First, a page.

Topic Modeling and Clustering
Once the data is processed we can use Group Loop Start and Loop End to iterate over each season, we can grab the number of episodes per season as a flow variable and use it to specify the number of topics in the Topic Extractor (Parallel LDA) node. This way we will try to assign the unique topic to every episode per season.
Figure 6. A document with NER tags.
However, usually it does not work and we get the major topic assigned to more than most of the episodes and a couple of minor topics. This is an interesting case that we are going to look at once we plot our results as a knowledge graph of the topic modeling results.
Another approach that we can apply here is to convert the processed texts to vectors and make clustering based on these vectors. Here we need to use the Spacy Vectorizer node. The en_core_web_sm model produces the vector with dimensionality 96. It is fine for algorithms to do clustering, however, it is impossible for a human to do meaningful analysis and make a good plot. So in order to reduce the size of the vector, we are going to apply PCA and t-SNE, so then we can map clustering results to a 3D scatter plot. We are going to set up the number of clusters equal to five – the same as the number of seasons – and use the k-means algorithm. All these algorithms are encapsulated inside the “Clustering and dimensionality reduction” component.
Figure 7. Scatter plots showing clustering results using PCA projections (left) and t-SNE projection (right).
Visualization and Analysis
Once the results of data mining are ready we can visualize the results and analyze them. There are 2 components for visualization that were built for this demo. The first one is called “Clustering analysis” and there we can compare the output of topic modeling and clustering. First, we have the k-means clustering output presented as two projections for PCA and t-SNE. Both projections give similar results – all the clusters are balanced, there are no big distances between samples within one cluster. However one can notice that cluster 1 (red) is the smallest one, at the same time it includes episodes from seasons 3, 4, and 5. And this tendency we can notice for all clusters – they are diverse. This way it is better to compare the distribution of episodes by season vs cluster and assigned topic. This case can be easily visualized with a sunburst diagram. From that diagram we can immediately see that season 3 is the most condensed – most of the episodes are assigned to topic 7 of this season, however, some of the episodes still belong to different clusters, and cluster 0 is the biggest one among them. The most diverse season is season 5 that consists of episodes assigned to five different topics spread among all five clusters. At the same time season, 4 looks a bit strange since episodes are spread along with all five clusters, however, the main topic for all of them is topic 5 of this season. To help to identify all these differences and similarities we are plotting the pivoted table that includes terms of the assigned topics for aggregated by season and topic. And finally, we are plotting the cloud of tags for all the terms based on their weight that we get from LDA.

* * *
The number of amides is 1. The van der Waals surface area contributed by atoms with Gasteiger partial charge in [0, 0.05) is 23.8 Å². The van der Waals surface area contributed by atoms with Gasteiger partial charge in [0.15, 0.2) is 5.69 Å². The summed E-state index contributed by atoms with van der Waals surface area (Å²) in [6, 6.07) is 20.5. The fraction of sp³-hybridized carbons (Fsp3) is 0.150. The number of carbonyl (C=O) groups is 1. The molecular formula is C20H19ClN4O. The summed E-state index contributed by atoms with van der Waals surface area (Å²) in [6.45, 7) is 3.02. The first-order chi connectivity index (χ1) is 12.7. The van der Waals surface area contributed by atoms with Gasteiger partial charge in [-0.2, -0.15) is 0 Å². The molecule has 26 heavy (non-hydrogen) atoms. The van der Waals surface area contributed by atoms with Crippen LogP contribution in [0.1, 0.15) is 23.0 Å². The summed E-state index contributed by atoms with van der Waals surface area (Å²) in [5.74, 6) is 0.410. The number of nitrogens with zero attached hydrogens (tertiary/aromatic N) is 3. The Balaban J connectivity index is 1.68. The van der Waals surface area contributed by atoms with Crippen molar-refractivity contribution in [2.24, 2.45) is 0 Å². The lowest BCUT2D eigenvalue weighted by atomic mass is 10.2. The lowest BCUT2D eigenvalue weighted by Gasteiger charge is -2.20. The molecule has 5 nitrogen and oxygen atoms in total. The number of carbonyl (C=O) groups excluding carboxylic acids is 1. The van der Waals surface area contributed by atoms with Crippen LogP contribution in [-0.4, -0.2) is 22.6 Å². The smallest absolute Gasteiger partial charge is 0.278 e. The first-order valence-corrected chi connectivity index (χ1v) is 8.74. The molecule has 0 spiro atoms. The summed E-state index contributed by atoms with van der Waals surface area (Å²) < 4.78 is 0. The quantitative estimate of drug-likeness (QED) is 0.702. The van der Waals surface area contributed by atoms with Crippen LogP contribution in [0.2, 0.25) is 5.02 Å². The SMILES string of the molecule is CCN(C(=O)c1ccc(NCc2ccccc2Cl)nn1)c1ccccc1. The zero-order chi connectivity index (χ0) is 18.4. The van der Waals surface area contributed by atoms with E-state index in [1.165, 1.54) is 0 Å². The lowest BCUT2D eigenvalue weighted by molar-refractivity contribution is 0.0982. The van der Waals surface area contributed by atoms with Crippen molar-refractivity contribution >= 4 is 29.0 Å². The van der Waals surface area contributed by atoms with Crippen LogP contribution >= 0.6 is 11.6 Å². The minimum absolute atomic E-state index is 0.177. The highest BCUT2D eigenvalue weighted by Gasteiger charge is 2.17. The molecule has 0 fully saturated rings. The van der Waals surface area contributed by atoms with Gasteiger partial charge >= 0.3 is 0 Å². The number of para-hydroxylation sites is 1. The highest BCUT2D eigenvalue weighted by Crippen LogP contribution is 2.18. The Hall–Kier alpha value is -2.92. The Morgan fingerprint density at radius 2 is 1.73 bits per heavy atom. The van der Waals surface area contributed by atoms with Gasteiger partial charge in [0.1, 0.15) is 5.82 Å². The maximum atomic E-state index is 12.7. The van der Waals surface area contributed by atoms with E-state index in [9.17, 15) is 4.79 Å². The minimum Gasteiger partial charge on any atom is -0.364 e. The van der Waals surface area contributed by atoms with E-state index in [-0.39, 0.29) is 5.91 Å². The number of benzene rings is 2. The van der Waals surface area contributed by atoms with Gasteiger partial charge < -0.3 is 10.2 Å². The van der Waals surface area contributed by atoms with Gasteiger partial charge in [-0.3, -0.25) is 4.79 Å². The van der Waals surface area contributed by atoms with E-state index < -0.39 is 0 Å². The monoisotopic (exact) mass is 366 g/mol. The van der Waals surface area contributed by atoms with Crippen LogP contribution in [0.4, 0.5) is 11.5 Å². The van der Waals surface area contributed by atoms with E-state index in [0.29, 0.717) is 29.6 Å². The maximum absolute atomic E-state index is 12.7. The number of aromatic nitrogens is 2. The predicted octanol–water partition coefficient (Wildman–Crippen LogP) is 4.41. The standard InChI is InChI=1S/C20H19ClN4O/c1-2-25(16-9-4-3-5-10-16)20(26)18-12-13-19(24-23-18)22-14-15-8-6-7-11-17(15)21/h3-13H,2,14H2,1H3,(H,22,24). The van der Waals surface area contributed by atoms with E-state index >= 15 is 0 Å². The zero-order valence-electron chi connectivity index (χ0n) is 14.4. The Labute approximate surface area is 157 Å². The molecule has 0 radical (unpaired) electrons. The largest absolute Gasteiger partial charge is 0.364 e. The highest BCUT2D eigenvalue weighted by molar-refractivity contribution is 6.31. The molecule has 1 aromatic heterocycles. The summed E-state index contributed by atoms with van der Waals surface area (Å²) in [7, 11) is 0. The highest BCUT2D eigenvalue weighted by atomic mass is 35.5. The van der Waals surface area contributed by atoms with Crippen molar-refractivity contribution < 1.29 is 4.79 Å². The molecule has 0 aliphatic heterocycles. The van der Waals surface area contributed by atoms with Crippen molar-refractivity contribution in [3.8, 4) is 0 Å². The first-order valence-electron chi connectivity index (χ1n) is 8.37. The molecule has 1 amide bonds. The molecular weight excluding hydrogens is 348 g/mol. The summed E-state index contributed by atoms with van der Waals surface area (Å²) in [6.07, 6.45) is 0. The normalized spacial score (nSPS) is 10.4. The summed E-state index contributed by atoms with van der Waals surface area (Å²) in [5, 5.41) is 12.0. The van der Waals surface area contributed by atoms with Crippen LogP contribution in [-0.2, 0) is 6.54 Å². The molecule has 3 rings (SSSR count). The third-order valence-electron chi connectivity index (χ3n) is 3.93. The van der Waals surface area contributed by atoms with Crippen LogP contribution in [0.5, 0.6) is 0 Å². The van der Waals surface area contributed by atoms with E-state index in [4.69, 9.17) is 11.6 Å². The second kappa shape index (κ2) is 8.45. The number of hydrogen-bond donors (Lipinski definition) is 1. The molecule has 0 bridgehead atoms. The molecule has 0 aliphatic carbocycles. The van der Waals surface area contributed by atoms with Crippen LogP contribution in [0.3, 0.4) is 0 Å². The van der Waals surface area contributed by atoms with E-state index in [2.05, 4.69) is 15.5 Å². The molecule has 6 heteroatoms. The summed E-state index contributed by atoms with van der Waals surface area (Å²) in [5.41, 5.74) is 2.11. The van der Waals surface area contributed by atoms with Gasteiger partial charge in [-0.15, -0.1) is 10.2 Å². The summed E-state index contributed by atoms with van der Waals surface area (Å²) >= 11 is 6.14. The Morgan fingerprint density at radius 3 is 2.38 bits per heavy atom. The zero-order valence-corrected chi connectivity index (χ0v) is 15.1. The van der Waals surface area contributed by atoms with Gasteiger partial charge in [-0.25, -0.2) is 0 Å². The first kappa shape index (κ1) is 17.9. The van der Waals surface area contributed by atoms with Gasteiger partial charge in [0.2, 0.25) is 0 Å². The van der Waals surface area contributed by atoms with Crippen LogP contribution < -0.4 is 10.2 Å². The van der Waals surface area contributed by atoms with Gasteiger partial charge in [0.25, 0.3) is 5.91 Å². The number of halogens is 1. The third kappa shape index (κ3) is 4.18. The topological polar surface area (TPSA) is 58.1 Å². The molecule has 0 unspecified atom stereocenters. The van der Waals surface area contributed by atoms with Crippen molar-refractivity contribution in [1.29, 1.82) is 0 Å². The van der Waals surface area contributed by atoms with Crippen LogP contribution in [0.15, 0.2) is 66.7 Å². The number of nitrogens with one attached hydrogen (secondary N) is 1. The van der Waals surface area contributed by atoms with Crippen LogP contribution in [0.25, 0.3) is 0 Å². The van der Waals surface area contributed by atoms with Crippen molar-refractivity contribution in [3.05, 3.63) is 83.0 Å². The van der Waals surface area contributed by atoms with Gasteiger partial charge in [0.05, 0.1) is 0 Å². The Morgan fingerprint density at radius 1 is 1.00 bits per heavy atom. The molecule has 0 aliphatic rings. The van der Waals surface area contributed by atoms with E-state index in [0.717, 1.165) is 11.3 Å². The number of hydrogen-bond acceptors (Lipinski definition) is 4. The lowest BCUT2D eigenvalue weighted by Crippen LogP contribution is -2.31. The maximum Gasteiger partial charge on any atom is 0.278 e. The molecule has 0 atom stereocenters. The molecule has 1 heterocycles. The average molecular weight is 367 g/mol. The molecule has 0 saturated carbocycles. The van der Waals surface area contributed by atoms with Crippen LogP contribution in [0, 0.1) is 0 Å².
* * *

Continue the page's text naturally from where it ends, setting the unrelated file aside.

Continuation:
Figure 8. Sunburst diagram showing the distribution of clusters, topics, seasons, and episodes.
Another visualization that we have is a simple knowledge graph that contains information about seasons, episodes, assigned topics, and topic terms. This approach allows us to see the connection between the terms of the topics and the episodes. Furthermore, we can also see which terms are the most frequent since they belong to multiple independent topics. In our case they are mostly the verbs: look, thank, tell, mean, call. At the same time, we clearly see some isolated topics as for episode 8 season 5, episode 2 season 4, episode 13 season 3 where all the terms are unique for just these topics.
Figure 9. Breaking Bad knowledge graph.
In this demo we managed to solve many problems that businesses face on a daily basis: we scraped the data from an external website, then we processed it, cleaned, and analyzed it with classical NLP algorithms.
Once the data was crunched we applied data mining techniques such as topic modeling, clustering, and dimensionality reduction. Finally, we built two dashboards that made analysis easy and smooth.
Despite having a toy data set in this demo might be easily tweaked to real use case scenarios where one can gather customer reviews of your products or services, or analyze the review of your competitors or understand what is the most discussed in your community.
The Redfield NLP Nodes are now available for free download and 1-month free trial usage. We will be excited to see your workflows solving real NLP problems shared with the community! Share your experience with the nodes.